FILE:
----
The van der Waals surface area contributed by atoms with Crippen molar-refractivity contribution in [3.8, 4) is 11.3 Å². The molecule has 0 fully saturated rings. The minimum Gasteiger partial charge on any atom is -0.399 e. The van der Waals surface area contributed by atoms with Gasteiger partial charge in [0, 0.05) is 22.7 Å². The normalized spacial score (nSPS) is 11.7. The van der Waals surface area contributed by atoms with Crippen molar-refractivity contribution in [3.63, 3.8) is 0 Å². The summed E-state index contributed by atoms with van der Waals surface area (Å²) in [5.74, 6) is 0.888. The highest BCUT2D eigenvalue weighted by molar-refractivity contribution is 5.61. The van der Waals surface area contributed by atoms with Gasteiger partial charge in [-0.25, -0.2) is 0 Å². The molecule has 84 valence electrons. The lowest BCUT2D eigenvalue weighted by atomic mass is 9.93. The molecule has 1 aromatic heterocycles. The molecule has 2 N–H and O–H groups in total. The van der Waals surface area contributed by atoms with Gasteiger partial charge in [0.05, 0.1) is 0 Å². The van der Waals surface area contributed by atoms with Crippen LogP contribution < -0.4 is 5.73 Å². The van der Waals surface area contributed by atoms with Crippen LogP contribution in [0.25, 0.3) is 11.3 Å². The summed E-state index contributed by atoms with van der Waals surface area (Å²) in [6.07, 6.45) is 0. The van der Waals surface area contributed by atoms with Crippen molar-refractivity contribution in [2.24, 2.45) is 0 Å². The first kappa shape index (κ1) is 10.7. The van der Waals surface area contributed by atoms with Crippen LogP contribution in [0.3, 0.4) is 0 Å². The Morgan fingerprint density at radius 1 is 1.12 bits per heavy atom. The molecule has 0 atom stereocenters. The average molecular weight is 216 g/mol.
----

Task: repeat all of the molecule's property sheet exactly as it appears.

The van der Waals surface area contributed by atoms with Crippen molar-refractivity contribution in [3.8, 4) is 11.3 Å². The molecule has 0 fully saturated rings. The minimum Gasteiger partial charge on any atom is -0.399 e. The van der Waals surface area contributed by atoms with Gasteiger partial charge in [0, 0.05) is 22.7 Å². The normalized spacial score (nSPS) is 11.7. The van der Waals surface area contributed by atoms with Crippen molar-refractivity contribution in [3.63, 3.8) is 0 Å². The summed E-state index contributed by atoms with van der Waals surface area (Å²) in [5.74, 6) is 0.888. The highest BCUT2D eigenvalue weighted by molar-refractivity contribution is 5.61. The van der Waals surface area contributed by atoms with Gasteiger partial charge in [-0.25, -0.2) is 0 Å². The molecule has 84 valence electrons. The lowest BCUT2D eigenvalue weighted by atomic mass is 9.93. The molecule has 1 aromatic heterocycles. The molecule has 2 N–H and O–H groups in total. The van der Waals surface area contributed by atoms with Gasteiger partial charge in [0.05, 0.1) is 0 Å². The van der Waals surface area contributed by atoms with Crippen LogP contribution < -0.4 is 5.73 Å². The van der Waals surface area contributed by atoms with Crippen LogP contribution in [0.25, 0.3) is 11.3 Å². The summed E-state index contributed by atoms with van der Waals surface area (Å²) in [6.07, 6.45) is 0. The van der Waals surface area contributed by atoms with Crippen molar-refractivity contribution in [2.24, 2.45) is 0 Å². The first kappa shape index (κ1) is 10.7. The van der Waals surface area contributed by atoms with Crippen LogP contribution in [0.3, 0.4) is 0 Å². The Morgan fingerprint density at radius 1 is 1.12 bits per heavy atom. The molecule has 0 atom stereocenters. The average molecular weight is 216 g/mol.